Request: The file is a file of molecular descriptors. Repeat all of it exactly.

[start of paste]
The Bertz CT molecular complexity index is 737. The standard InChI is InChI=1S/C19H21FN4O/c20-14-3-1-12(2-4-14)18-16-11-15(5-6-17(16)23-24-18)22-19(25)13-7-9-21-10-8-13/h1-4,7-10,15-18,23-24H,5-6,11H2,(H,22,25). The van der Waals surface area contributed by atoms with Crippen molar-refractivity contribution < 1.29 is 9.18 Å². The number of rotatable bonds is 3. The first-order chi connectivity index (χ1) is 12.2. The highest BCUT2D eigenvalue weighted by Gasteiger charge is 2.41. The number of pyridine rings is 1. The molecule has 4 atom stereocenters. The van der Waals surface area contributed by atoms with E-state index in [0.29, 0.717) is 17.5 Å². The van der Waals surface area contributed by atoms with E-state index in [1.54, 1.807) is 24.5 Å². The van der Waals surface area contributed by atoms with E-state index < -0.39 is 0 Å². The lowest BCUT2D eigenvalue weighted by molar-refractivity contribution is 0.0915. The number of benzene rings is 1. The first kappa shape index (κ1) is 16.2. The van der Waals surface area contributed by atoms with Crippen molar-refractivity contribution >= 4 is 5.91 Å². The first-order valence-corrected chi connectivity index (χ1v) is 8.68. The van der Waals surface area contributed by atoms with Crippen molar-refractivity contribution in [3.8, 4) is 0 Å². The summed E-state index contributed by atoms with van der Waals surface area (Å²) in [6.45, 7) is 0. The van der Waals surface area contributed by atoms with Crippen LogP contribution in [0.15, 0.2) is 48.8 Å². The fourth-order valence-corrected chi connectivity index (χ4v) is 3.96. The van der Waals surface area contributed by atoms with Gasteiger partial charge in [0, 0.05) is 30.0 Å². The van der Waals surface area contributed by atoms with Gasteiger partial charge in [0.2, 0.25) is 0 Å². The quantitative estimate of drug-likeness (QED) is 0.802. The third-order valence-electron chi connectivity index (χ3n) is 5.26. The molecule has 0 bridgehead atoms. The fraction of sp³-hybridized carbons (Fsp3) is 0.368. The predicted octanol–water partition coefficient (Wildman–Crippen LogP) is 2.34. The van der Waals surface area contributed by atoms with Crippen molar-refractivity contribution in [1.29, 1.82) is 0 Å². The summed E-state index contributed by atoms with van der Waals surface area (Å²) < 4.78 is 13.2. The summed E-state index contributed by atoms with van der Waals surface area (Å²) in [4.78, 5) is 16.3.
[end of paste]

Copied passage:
The Bertz CT molecular complexity index is 737. The standard InChI is InChI=1S/C19H21FN4O/c20-14-3-1-12(2-4-14)18-16-11-15(5-6-17(16)23-24-18)22-19(25)13-7-9-21-10-8-13/h1-4,7-10,15-18,23-24H,5-6,11H2,(H,22,25). The van der Waals surface area contributed by atoms with Crippen molar-refractivity contribution < 1.29 is 9.18 Å². The number of rotatable bonds is 3. The first-order chi connectivity index (χ1) is 12.2. The highest BCUT2D eigenvalue weighted by Gasteiger charge is 2.41. The number of pyridine rings is 1. The molecule has 4 atom stereocenters. The van der Waals surface area contributed by atoms with E-state index in [0.29, 0.717) is 17.5 Å². The van der Waals surface area contributed by atoms with E-state index in [1.54, 1.807) is 24.5 Å². The van der Waals surface area contributed by atoms with E-state index < -0.39 is 0 Å². The lowest BCUT2D eigenvalue weighted by molar-refractivity contribution is 0.0915. The number of benzene rings is 1. The first kappa shape index (κ1) is 16.2. The van der Waals surface area contributed by atoms with Crippen molar-refractivity contribution >= 4 is 5.91 Å². The first-order valence-corrected chi connectivity index (χ1v) is 8.68. The van der Waals surface area contributed by atoms with Crippen molar-refractivity contribution in [3.8, 4) is 0 Å². The summed E-state index contributed by atoms with van der Waals surface area (Å²) in [6.45, 7) is 0. The van der Waals surface area contributed by atoms with Crippen LogP contribution in [0.15, 0.2) is 48.8 Å². The fourth-order valence-corrected chi connectivity index (χ4v) is 3.96. The van der Waals surface area contributed by atoms with Gasteiger partial charge in [0, 0.05) is 30.0 Å². The van der Waals surface area contributed by atoms with Gasteiger partial charge in [0.2, 0.25) is 0 Å². The quantitative estimate of drug-likeness (QED) is 0.802. The third-order valence-electron chi connectivity index (χ3n) is 5.26. The molecule has 0 bridgehead atoms. The fraction of sp³-hybridized carbons (Fsp3) is 0.368. The predicted octanol–water partition coefficient (Wildman–Crippen LogP) is 2.34. The van der Waals surface area contributed by atoms with Crippen molar-refractivity contribution in [1.29, 1.82) is 0 Å². The summed E-state index contributed by atoms with van der Waals surface area (Å²) < 4.78 is 13.2. The summed E-state index contributed by atoms with van der Waals surface area (Å²) in [4.78, 5) is 16.3.